Oh dear. Watching the eagerly awaiting John Lewis Xmas ad online today was like unwrapping a present on Xmas day and being disappointed to find an ugly scarf instead of a shiny new iPhone.
The new ad features a dad building a trampoline for his daughter on Xmas eve which is then used by a couple of creepy foxes and a badger. On Xmas morning, before the girl can get on the trampoline, she is beaten to it by Boxer the pet dog who has, we assume, been shown how to trampoline by the nocturnal animals.
You can watch it below on the blog, or here.
Below I explain why I think the brand has lost the magic of its previous Xmas ads.
[For non UK readers, John Lewis is a UK retailer whose Xmas advert has become something of an event, with a build up of anticipation before it is premiered].
1. Losing the plot story
The clever thing about John Lewis Xmas ads up to 2015 has been that even though they look fresh, there has been complete consistency in terms of the story. The end lines varied slightly from year to year (see below), but the story was always "Give a little more love this Christmas, by shopping at John Lewis for your gifts". The focus on the joy of giving makes the brand distinctive versus other Xmas communication that tends to focus on the receiver of the gift.
But what the hell happened this year? The effort put into choosing and preparing the gift is much less involving : the dad struggling with the nightmare of building a trampoline. And the pleasure of receiving the gift is also much less, as the dog beats the little girl to the bloody trampoline!
Compare this with last year's ad where a little girl gives the man on the moon a telescope. Or 2014 when the little boy gets his imaginary penguin friend a playmate - see below.
2. Consistent execution
In terms of execution the ads look different. But look closer and there's was a lot of consistency from 2010 to 2015. The commercials have a similar narrative structure, with a focus on the gift giver, building up to a climatic and tear-jerking "reveal" at the end. Importantly, the focus is on the product/gift and the giver as joint heros. So we have emotional "sizzle" but also some product "sausage": Second, the music is different, but the style of music is similar. All three songs use slowed down, accoustic cover versions. Third, the ads all have an emotional pull on the heartstings, with an "Ah" factor.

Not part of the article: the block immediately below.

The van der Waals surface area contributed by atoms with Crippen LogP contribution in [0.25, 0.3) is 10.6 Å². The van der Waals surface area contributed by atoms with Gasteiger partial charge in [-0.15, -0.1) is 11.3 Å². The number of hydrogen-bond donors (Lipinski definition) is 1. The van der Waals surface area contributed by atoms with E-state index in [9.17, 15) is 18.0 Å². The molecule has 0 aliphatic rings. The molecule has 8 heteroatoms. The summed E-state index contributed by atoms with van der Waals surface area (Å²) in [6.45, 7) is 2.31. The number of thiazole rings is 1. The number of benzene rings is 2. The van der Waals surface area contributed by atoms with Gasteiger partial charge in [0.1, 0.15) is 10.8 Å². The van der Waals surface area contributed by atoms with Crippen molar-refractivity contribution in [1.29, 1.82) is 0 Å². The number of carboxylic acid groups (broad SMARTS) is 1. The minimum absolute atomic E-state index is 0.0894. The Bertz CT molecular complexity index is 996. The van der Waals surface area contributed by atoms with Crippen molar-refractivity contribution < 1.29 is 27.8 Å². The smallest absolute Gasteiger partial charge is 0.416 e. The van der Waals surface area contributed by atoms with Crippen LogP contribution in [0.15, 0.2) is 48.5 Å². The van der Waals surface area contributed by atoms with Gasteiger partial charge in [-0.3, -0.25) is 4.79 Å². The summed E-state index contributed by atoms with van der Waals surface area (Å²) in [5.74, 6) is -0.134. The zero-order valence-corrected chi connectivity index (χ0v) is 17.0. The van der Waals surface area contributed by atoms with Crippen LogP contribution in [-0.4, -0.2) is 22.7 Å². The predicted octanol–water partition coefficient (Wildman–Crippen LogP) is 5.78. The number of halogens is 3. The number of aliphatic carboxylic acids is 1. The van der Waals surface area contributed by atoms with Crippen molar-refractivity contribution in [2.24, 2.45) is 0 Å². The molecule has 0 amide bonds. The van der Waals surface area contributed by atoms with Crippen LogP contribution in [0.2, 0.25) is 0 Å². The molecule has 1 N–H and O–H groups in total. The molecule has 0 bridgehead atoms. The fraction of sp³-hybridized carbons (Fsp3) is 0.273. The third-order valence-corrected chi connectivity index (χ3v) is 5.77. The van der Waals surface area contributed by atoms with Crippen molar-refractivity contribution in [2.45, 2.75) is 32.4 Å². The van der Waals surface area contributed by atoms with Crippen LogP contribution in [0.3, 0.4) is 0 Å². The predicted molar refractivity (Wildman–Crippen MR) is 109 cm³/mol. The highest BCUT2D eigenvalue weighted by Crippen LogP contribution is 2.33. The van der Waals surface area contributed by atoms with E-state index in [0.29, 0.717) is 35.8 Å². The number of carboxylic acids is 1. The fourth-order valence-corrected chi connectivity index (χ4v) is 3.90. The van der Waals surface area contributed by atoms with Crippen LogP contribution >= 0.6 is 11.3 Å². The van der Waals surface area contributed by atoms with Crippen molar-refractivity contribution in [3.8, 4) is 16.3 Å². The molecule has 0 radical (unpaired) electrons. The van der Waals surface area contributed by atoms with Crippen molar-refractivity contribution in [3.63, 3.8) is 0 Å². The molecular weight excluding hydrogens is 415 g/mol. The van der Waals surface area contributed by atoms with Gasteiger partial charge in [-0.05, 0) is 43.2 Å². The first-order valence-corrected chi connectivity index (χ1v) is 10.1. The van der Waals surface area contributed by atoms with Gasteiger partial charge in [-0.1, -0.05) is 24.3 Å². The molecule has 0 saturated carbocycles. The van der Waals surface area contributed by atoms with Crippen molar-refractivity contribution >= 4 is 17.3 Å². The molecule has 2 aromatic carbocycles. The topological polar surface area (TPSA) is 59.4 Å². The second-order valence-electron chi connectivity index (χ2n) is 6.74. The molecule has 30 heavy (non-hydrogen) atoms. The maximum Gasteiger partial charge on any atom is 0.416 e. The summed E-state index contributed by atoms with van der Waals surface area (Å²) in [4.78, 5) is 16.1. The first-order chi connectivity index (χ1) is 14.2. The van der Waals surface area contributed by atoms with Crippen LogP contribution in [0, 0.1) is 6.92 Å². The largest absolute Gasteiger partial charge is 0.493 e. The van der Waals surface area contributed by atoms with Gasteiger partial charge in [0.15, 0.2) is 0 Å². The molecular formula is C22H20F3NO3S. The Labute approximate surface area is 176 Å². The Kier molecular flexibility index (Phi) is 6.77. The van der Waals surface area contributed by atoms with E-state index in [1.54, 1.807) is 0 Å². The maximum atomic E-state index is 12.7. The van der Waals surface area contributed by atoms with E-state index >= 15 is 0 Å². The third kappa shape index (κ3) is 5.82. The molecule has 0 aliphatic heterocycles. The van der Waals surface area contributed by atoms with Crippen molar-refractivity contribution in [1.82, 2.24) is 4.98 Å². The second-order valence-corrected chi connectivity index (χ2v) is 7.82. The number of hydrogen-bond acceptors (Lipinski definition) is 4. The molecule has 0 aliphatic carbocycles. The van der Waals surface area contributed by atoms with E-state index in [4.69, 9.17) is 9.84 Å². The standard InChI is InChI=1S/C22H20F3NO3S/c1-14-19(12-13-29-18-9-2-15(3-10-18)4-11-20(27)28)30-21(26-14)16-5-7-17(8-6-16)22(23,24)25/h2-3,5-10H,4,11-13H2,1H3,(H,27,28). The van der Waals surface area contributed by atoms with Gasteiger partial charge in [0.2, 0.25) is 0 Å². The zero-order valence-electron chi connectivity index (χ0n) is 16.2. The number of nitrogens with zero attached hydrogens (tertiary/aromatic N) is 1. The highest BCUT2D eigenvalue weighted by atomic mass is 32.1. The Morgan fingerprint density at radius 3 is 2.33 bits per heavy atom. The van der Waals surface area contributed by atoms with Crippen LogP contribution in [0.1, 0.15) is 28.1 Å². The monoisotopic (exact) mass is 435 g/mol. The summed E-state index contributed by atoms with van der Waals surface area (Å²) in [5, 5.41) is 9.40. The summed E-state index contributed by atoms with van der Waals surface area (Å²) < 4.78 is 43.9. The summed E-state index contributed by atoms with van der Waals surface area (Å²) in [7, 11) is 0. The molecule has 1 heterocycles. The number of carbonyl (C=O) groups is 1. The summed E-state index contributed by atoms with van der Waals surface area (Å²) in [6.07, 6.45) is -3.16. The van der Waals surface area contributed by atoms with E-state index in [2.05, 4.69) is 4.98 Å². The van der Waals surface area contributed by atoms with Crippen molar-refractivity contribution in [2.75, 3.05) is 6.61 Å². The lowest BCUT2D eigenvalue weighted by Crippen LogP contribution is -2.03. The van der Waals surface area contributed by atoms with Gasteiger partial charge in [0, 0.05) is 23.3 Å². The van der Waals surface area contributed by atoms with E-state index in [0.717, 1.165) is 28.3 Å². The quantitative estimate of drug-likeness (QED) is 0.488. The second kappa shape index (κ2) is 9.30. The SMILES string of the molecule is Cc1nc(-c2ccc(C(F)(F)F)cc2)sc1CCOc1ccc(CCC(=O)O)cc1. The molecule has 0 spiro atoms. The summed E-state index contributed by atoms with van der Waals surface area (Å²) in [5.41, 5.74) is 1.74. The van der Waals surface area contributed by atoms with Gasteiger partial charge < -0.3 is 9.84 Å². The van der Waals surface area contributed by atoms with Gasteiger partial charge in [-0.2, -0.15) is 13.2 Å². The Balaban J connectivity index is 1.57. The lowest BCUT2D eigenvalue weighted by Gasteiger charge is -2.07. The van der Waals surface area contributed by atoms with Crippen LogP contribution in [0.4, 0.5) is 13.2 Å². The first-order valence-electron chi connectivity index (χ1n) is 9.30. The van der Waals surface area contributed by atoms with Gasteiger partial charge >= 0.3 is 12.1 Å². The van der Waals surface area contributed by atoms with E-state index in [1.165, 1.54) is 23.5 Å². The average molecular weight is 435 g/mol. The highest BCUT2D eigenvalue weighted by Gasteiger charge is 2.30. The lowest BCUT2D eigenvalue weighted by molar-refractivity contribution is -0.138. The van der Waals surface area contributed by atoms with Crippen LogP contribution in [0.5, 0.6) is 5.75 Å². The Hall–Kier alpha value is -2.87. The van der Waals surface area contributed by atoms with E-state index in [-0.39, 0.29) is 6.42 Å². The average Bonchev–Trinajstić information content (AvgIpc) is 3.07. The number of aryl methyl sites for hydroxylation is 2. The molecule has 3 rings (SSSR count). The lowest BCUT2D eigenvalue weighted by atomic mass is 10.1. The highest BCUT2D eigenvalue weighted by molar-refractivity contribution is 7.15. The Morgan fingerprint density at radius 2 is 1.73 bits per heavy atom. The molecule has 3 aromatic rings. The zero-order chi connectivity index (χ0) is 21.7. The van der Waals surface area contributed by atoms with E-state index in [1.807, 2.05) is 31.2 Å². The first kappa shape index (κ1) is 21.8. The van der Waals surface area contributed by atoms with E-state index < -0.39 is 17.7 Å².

Again, this year's ad falls down, with the execution much weaker in my view.
- Focus on the gift giver: much less emotion in the chosing, wrapping, preparing
- Build up to a climatic and tear-jerking "reveal" at the end: no tears in the Taylor household, not even from Mrs Taylor who even cried when a pair of random Russian divers missed out on an Olympic medal
- "Ah" factor: again, none of this from the Taylor girls
- Acoustic song: the orchestral version of "One day I'll fly away" aint a classic in my book
To make things worse, we have a couple of creepy foxes that if our garden is anything to go buy, would leave a rather nasty and smelly present on the trampoline.
3. Adding freshness
There has been plenty of freshness to keep viewers anticipating what this year's ad will be like, and rewarding them when they discover it. From 2010 to 2015 we had a different leading character, a new song and sometimes a change in execution style. Last year it was the imaginary man on the moon, the year before was a make-believe penguin and the year before that we had an animated bear.
And this is perhaps where John Lewis has lost the plot. They have tried to inject more freshness than normal, with the real-life dad hurting his thumb putting up the trampoline and the slapstick humour of a trampolining dog. But in doing so, they've screwed up the magic recipe in my book.
In conclusion, after being a beacon of fresh consistency, John Lewis has over-done the freshness and in doing so produced a weaker commercial.
To have fun watching all their previous Xmas ads, click here.
And the spoof version of this year's ad below.